The diet for maintaining muscle mass after age 50


Once you are over 50, diet for maintaining muscle mass is more challenging but not impossible, as long as you pay attention to your diet

After the age of 50, the metabolism and physiological reactions of the body change, especially in women struggling with menopause but also, albeit to a lesser extent, in men.


diet for maintaining muscle

The first to pay is almost always the muscle mass, also called lean mass, or the set of cells that make up the muscles, which if not intervened with time tends to decrease.

The consequence is often a body with which one may no longer feel completely at ease and, it is understood that it is essential to welcome with serenity every variation that the passage of time brings with it, it is equally important to be aware that to keep in the levels optimal muscle mass also means preserving general health.

To do this, however, once you are over 50 you need to pay more attention to your diet, making some small changes.

diet for maintaining muscle mass

How metabolism changes after age 50

The fateful 50 for women almost always coincides with the arrival of menopause and the consequent drop in estrogen, associated with an increase in cortisol. «This leads to a total change that can lead to an increase in cholesterol and blood pressure and to the redistribution of fat in the body, which accumulates especially in the abdominal area. – explains nutritionist Laura Coluccio – The decrease in estrogen also induces the stimulus of hunger and the desire for sugar, a condition that very often results in an increase in weight and fat mass and a reduction in muscle mass ».


Despite this scenario, due to hormones, it mainly affects women, men are not exempt from it over the years, and for this reason, if you want to keep your muscle mass at optimal levels it is essential for everyone to take cover.

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The first rule: increase protein consumption

The proteins are the ‘ ally number one in muscle mass and become more and more with the passage of time.

Already after the age of 40, the World Health Organization recommends increasing the daily protein intake, and this is further validated in the following decade, in which it is suggested to consume approximately 0.8 to 1.2 grams per kilo of body weight. , obviously in the absence of further pathologies that indicate different portions.

The proteins that can best facilitate the maintenance of lean mass are those deriving from lean sources such as white meats, and therefore chicken, beef or turkey; fish; egg; light dairy products and legumes such as chickpeas, beans, lentils, and quinoa.

“Their intake must not be casual but divided over the course of the day because by doing so you do not overload the body but put it in a position to always have available protein sources to exploit”.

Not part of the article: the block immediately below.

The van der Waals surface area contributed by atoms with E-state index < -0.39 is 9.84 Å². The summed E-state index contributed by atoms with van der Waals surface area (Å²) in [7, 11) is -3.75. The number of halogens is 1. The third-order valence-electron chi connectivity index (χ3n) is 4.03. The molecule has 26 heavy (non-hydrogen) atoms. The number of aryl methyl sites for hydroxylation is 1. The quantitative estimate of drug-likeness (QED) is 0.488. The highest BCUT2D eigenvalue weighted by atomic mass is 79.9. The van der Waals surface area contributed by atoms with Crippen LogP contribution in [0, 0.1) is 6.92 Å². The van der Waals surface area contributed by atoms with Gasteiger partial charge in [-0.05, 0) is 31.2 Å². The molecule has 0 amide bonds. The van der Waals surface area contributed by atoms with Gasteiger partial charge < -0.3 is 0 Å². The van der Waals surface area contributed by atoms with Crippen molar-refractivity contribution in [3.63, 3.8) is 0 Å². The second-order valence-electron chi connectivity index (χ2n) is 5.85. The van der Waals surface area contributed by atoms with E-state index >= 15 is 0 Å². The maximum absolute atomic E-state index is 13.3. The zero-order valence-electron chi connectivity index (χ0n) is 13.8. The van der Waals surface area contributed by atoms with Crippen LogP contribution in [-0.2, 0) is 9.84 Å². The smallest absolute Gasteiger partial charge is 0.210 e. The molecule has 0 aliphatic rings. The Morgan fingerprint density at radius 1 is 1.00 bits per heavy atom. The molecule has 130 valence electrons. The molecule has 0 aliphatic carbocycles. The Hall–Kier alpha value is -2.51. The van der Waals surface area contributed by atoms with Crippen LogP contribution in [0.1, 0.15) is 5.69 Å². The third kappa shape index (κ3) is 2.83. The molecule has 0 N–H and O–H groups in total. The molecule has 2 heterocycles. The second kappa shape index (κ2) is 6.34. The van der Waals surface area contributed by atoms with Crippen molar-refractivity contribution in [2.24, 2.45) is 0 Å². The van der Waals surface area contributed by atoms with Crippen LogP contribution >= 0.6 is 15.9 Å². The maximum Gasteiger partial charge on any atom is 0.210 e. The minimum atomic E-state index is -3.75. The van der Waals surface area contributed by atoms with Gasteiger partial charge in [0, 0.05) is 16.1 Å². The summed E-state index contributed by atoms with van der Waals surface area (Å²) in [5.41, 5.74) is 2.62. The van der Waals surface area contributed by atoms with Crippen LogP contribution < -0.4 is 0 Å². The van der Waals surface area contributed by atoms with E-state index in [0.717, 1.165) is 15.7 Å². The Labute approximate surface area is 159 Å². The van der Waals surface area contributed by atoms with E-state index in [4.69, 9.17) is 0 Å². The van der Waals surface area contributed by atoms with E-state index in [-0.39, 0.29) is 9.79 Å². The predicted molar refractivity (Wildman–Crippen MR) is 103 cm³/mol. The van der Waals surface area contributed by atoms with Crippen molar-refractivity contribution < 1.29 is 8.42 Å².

Ok to fats and carbohydrates but be careful to choose the right ones

The fats are often demonized but they should not be excluded completely from the diet, just eat them carefully and choose the good ones of plant origin, eg containing avocados, nuts, and olive oil.

Same thing for carbohydrates, which indeed are particularly suitable for maintaining muscle mass, especially if you play sports, which is essential for achieving this goal. However, the rule is always not to overdo it and to choose the right sources. “Often people who have reached the age of 50 see themselves slightly fattened and go on a diet but almost always, despite reducing their calorie intake, they tend to unbalance their diet in favor of carbohydrates”, continues the expert, who suggests instead of balancing meals as much as possible. 

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The ideal sources of carbohydrates for maintaining muscle mass are those rich in fiber such as grains and fruits. It would be better to avoid simple sugars instead. 

Finally, to gain muscle mass it is also important to take mineral salts and B vitamins.

In addition to diet, sport is also needed

To achieve this goal, however, nutrition alone is not enough, but must be supported by constant moderate physical activity.

Walking is a great start but for meaningful results, it would be better to choose slightly more demanding activities such as a light jog, some stationary bike, or yoga if you are able to do so. The best time of day to practice them is in the morning, while it is not recommended in the evening because physical activity involves an increase in cortisol which could make it difficult to fall asleep.

Finally, also in this case pay attention to post-workout food. “Whether it is a real meal or a snack, it must always be a combination of carbohydrates and proteins because with physical activity there is a peak in muscle glycogen and protein synthesis so the body needs both of these nutrients », concludes Laura Coluccio.

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